Malaysia detains boatload of 202 presumed Rohingya refugees

In this handout photo released on Sunday, April 5, 2020 by the Malaysian Maritime Enforcement Agency, a wooden boat carries suspected Rohingya migrants detained in Malaysian territorial waters off the island of Langkawi, Malaysia. (Malaysian Maritime Enforcement Agency via AP)

KUALA LUMPUR, Malaysia (AP) — Malaysian authorities said they have arrested a boatload of 202 people believed to be minority Muslim Rohingya refugees after their boat was found adrift Sunday morning near the northern resort island of Langkawi.

A Northern District maritime official, Capt. Zulinda Ramly, said the refugees included 152 men, 45 women and five children. She said some of the migrants told officials that the boat’s skipper and two others, believed to be behind the smuggling syndicate, had escaped while they were at sea.

Zulinda said maritime officials have taken precautionary measures to prevent any possible transmission of the COVID-19 virus while handling the group. The refugees were taken to the maritime office for further investigation before they are handed to the immigration department, she added. There were no further details on where the refugees came from.


More than 700,000 Rohingya fled to Bangladesh after a counterinsurgency campaign by Myanmar’s military in the western state of Rakhine in response to attacks in 2017 by a Rohingya insurgent group. Bangladesh now hosts more than a million Rohingya refugees, and traffickers usually lure refugees by promising them a better life overseas.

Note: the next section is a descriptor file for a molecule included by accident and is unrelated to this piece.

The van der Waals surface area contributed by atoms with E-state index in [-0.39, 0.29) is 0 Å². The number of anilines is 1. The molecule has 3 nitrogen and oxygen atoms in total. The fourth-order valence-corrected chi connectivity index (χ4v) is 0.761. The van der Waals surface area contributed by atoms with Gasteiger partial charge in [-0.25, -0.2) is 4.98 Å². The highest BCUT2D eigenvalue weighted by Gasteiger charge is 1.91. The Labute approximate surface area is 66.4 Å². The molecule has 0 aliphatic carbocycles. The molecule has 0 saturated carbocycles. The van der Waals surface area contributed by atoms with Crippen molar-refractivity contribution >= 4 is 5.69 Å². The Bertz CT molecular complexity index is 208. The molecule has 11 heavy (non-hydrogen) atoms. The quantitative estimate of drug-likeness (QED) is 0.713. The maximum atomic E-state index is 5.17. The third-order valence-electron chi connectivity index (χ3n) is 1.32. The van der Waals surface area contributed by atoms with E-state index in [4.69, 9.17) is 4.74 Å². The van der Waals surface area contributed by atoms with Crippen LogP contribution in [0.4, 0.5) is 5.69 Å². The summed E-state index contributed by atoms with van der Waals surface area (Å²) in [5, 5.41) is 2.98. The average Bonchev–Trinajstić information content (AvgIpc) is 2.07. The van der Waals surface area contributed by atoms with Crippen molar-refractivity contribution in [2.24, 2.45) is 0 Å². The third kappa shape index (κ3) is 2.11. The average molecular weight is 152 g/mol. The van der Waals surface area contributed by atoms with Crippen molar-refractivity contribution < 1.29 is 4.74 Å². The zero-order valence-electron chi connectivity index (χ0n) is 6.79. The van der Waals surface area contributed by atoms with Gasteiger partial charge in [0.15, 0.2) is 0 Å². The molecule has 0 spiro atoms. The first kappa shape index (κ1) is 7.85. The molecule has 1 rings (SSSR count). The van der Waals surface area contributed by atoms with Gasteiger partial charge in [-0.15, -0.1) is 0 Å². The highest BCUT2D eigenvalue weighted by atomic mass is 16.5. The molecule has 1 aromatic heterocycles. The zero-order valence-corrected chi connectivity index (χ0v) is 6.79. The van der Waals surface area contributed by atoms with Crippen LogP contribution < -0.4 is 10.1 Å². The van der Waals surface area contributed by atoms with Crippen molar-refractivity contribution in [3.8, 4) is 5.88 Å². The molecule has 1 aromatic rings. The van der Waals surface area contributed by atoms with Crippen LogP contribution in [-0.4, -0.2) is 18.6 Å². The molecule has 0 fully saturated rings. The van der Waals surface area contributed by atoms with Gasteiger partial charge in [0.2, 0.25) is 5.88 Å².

Hundreds have been stopped by Bangladeshi coast guard officials trying to escape from one of the world’s largest migrant camps.

In February, 16 Rohingya refugees from a Bangladeshi migrant camp drowned after the overcrowded boat that was supposed to take them to Malaysia capsized in the Bay of Bengal. With more than a million refugees tightly packed in the camp, aid workers are also concerned about a possible outbreak of the coronavirus, although there are no confirmed cases yet.

Buddhist-majority Myanmar has long considered the Rohingya to be “Bengalis″ from Bangladesh even though many of their families have lived in the country for generations. Nearly all have been denied citizenship since 1982, effectively rendering them stateless, and they are also denied freedom of movement and other basic rights.


Source: AP